St Mildred, Poultry

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St Mildred, Poultry was a parish church in the Cheap ward, of the City of London. It was rebuilt after the Great Fire of London and demolished in 1872. St Mildred in the Poultry was the burial place of the writer Thomas Tusser. Some description of the church and its monuments is given in John Stow's Survey of London.


Medieval building

The church stood the north side of Poultry at its junction with Mansion House Street. The first church can be traced back to 1175, in the reign of Henry the Second; by 1456, it had fallen into disrepair, and had to be taken down and rebuilt.<ref name=godwin/>

Rebuilding after the Great Fire

The medieval building was destroyed in the Great Fire of London in 1666, and a new church was completed in 1676 to the designs of Sir Christopher Wren, after which the parish was united with that of St Mary Colechurch, which was not rebuilt. George Godwin described the interior of the new church as "a simple room with a flat ceiling coved at the sides … remarkable for nothing but a strange want of symmetry apparent at the west end". It was 56 feet long, 42 feet wide and 36 feet high.<ref name=godwin/> The most ornamented part of the exterior was the south side, towards Poultry, with a central pediment and Ionic pilasters.<ref name=wheatley/> There was a 75 foot high tower,<ref name=godwin>Template:Cite book</ref> topped by a copper weather-vane in the form of a ship.<ref name=wheatley>Template:Cite book</ref>

An organ was provided in the mid eighteenth century by George England.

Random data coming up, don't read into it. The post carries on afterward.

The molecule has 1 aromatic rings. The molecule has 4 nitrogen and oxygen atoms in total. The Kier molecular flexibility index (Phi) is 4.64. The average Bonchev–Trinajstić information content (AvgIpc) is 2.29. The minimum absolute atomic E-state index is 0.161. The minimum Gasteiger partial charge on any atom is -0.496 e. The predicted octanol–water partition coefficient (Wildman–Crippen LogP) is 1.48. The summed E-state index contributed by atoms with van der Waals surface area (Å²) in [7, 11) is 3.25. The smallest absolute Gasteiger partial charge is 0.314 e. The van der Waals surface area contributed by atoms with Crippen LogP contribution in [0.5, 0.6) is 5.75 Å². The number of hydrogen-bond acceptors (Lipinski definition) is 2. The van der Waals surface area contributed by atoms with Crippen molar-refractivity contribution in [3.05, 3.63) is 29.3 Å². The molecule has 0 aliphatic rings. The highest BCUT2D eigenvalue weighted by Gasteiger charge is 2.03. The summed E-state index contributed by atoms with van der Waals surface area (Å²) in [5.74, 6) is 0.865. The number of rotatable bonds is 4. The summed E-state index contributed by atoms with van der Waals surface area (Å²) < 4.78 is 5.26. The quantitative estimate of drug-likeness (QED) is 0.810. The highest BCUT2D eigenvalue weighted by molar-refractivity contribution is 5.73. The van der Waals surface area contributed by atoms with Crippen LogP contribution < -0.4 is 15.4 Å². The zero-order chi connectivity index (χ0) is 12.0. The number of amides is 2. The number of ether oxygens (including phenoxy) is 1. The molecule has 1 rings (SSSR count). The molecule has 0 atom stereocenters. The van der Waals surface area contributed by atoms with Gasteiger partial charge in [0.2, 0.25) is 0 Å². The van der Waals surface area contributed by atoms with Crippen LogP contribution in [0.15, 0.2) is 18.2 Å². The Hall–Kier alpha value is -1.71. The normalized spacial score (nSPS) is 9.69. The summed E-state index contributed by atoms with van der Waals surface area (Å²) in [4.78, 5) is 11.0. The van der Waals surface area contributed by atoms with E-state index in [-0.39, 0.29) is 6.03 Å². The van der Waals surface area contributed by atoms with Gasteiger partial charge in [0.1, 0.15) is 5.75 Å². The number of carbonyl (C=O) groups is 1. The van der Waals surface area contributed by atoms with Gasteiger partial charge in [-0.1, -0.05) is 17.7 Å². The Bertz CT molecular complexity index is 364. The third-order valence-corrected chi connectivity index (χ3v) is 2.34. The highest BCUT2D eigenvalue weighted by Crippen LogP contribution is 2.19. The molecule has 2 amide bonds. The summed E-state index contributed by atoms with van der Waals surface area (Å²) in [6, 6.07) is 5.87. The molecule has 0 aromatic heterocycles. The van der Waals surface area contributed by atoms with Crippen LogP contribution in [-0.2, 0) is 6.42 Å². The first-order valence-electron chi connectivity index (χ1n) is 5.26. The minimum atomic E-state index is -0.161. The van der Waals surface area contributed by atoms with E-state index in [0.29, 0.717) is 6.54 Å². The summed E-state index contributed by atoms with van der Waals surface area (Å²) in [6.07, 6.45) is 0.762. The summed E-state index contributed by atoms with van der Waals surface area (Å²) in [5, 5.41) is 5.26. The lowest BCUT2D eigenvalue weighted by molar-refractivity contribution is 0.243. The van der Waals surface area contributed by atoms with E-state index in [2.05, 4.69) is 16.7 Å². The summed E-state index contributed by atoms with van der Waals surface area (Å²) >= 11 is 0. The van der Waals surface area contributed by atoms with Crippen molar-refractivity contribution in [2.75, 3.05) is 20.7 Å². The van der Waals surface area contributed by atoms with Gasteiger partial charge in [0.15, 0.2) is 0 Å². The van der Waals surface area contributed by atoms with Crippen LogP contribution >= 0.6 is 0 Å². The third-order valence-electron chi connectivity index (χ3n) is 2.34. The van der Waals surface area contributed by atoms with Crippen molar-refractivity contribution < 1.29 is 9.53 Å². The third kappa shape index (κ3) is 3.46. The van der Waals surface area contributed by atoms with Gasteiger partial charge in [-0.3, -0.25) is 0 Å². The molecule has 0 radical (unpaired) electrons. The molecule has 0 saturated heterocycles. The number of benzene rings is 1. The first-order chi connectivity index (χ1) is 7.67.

The building was sold for £50,200 in 1871 under the Union of Benefices Act<ref name=wheatley/> and demolished the following year. A City Corporation Plaque now marks the site. The parish was united with that of St Olave Old Jewry and the proceeds of the sale were used to build and endow the new church of St Paul, Goswell Road, which also received the City church's pulpit and woodwork. The weather vane was transferred to St Olave Old Jewry.<ref name=wheatley/> When the parish of St Olave also ceased to be viable, the combined paishes were in turn united with St Margaret Lothbury.

Rectors (incomplete list)

  • 1523-1527 John Smith
  • 1541 John Weale
  • 1590-1617 Thomas Sorocold
  • 1618-1638 Nathaniel Shute
  • 1638, ejected Richard Maden
  • 1645-6 Henry Scudder as minister
  • 1661-1673 Richard Perrinchief, Archdeacon of Huntingdon
  • 1673-1696 John Williams
  • 1726-1748 William Wallis
  • 1748-1775 Benjamin (John) Newcombe, Dean of Rochester
  • 1775-1806 Robert Bromley

See also


  • List of Christopher Wren churches in London
  • List of churches rebuilt after the Great Fire but since demolished



External links

Explanation of dedicationVictorian Etching of church Template:Churches in the City of London